Vince August is not permitted to perform as a comedian while holding his position as a municipal judge in South Hackensack, a less-than-one-square-mile New Jersey town, who’s police force had to be overhauled in the 1990s due to corruption. The five-year-old case seemingly came to an end this morning when the state Supreme Court voted 7-0 against the comedian (real name: Vince Sicari), explaining his job as a comedian is “incompatible with the Code of Judicial Conduct.”
As we reported in February, the court delayed the ruling because they needed more information about the case. Sicari had been appealing a 2008 state ethics board committee ruling that said he couldn’t perform both functions. Two years later the committee on extra-judicial activities held up that decision.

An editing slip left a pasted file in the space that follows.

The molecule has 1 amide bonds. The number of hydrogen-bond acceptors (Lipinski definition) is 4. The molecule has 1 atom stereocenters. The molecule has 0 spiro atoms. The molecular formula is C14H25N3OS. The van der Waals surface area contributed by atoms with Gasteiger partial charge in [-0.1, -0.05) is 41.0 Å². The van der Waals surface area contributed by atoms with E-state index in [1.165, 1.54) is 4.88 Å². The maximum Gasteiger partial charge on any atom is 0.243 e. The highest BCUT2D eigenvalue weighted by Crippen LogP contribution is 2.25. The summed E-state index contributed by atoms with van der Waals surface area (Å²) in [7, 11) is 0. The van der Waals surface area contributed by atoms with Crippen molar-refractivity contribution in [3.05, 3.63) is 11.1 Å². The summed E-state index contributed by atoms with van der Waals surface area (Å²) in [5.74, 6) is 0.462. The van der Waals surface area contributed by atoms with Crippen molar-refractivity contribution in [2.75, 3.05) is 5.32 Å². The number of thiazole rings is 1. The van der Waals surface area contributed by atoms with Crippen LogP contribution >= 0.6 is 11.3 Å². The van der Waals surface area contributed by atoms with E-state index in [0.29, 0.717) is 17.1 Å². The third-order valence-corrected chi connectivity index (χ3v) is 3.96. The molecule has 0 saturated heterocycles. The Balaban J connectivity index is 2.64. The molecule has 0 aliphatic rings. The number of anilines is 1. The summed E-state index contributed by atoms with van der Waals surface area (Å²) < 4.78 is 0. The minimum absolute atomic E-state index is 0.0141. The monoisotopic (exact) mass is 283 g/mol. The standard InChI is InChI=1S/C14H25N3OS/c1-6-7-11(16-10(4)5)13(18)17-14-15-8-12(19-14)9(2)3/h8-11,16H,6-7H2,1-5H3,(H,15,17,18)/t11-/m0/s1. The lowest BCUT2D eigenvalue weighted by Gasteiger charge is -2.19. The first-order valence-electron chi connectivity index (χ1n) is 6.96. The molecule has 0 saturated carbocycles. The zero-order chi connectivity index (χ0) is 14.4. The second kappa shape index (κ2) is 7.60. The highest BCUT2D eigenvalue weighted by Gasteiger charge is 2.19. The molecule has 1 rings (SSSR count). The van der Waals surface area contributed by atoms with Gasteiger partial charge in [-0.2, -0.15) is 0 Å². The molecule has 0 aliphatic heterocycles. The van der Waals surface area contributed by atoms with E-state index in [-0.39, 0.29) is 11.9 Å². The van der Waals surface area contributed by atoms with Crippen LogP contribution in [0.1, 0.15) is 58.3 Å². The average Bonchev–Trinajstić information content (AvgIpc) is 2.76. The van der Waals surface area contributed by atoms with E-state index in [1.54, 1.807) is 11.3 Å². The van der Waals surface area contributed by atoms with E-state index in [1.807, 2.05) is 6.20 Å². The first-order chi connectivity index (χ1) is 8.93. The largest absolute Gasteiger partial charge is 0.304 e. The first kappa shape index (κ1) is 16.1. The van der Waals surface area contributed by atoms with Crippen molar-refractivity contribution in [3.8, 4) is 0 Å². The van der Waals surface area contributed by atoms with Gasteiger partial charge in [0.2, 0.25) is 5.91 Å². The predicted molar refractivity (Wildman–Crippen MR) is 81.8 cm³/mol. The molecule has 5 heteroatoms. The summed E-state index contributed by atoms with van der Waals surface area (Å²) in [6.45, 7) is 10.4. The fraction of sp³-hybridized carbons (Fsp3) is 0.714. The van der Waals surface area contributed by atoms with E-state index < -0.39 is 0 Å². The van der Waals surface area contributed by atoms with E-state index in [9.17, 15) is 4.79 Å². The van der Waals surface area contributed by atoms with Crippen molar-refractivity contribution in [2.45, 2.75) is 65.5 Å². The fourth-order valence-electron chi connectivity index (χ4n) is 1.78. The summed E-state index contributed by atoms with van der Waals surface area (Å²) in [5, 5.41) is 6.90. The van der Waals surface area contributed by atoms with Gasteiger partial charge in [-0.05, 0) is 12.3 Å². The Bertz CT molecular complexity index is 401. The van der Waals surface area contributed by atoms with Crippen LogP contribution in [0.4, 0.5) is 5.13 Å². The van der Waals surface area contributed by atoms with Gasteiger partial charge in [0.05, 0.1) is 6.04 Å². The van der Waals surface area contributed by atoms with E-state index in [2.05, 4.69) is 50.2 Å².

Sicari has been a comedian for years, working as a warm-up comic for the Daily Show with Jon Stewart and as a regular performer at Carolines on Broadway. He earns $13,000 a year as a municipal judge in South Hackensack.
At the heart of the State’s argument is that his work as a comedian might “negatively affect the dignity of the Judiciary.” Court papers specifically cite Sicari’s appearances on the ABC show Primetime: What Would You Do?, where he’s portrayed bigoted characters in an effort to get a reaction from unsuspecting people. Rich Vos, another well-respected comedian, has also appeared on the show centered on performing these social experiments.
Sicari has taken extreme care over the years to guarantee his stand-up material doesn’t cover any topic that might ignite a conflict of interest argument. The 44-year-old makes hundreds of comedy appearances each year, which helps supplement his earnings as a judge.
In 1994, South Hackensack’s police department was disgraced. Its police chief quit in the midst of a gambling, drugs and corruption scandal.